Take Five Q&A with Don Peddicord, tattoo artist

The Joppa business owner fights his tat artist rival on a reality TV show

  • Don Peddicord.
Don Peddicord. (Matthias Clamer/ Spike )
October 01, 2014|By Morgan Eichensehr | The Baltimore Sun

Reality TV makes strange bedfellows — especially on a tattoo competition show. Don Peddicord, 30, co-owner of Tattoo Dynasty in Joppa, met New York-based tattoo artist Erik Suida during a casting call for Season 2 of the Spike tat competition show, "Ink Master."

"We actually waited in line together for about six hours and he just kind of rubbed me the wrong way from the beginning," Peddicord said. "I just never really cared for his attitude about things."

But after several years of social media "bashing," Suida called on Peddicord to be his rival for the show's fifth season, "Ink Master Rivals," now airing at 10 p.m. Tuesdays. The artists are competing for a $100,000 prize.

In a recent phone interview, Peddicord talked about his experience on the show so far, his tattooing career and more.

How did you get started in tattooing?

I started tattooing when I was a kid, like a young teenager. I went to a tattoo shop with my uncle to watch him get a tattoo and I fell in love with it. I got into tattooing just by getting tattooed and the artist that did all of my tattoos when I was young offered me an apprenticeship and I took it, jumped on it from there and have been tattooing ever since.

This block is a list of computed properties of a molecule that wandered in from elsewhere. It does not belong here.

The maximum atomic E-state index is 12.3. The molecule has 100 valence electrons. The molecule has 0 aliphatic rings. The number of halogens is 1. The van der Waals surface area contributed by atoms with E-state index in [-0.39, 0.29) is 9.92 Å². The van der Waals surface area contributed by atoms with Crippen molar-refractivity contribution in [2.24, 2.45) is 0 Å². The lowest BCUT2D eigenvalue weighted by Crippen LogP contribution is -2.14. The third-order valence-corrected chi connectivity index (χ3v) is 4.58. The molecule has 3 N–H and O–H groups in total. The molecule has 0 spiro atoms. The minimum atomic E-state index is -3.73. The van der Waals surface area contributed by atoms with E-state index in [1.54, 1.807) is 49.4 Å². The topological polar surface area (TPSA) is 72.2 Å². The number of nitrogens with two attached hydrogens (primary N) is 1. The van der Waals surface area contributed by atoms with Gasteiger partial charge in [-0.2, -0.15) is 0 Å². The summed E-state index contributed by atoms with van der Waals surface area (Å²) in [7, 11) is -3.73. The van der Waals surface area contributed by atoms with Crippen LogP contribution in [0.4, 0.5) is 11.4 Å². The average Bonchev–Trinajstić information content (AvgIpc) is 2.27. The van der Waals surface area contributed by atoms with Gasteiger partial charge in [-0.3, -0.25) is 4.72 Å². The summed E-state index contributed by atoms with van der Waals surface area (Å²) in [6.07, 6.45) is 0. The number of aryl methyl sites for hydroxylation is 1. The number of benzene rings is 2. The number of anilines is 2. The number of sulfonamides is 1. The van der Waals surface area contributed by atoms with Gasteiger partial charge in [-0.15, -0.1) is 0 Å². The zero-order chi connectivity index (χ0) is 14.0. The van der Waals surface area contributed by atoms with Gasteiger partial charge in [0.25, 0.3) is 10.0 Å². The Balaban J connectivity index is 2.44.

What's your favorite tattoo that you've ever done?

Probably my next one. I mean, every one I do I try to make it better than the one before and my favorite one from 10 years ago would be completely different than my favorite one this week. I constantly try to get better so each one is my new favorite.

What has the "Ink Master" experience been like for you?

The "Ink Master" experience is one of the most stressful things I've ever been through, but one of the most fun things I've ever been through. I had an absolute blast doing it and I hated doing it at the same time. Being there with the judges and their harsh criticism and then the criticism from my fellow contestants really made me question being a tattoo artist. Like, "Why am I doing this? Why am I putting myself through this? Do I have what it takes to really do this?" And it really made me question everything. But then in the end it gave me the confidence to be like, "I do belong. I belong in the contest and I belong in this craft."

What would you say is the biggest thing you've learned over your many years of tattooing?

Just having an open mind to different styles and people. It made me just look at people even more in all walks of life. And patience — to have patience [for] doing tattoos and to have patience developing as a tattoo artist.

Do you have a favorite tattoo of yours?

My favorite tattoo on my body is probably one of the smallest ones I have, but it's important to me because my daughter did it. When she was 9 years old, I let her tattoo me. It's just a little skull on my knee.

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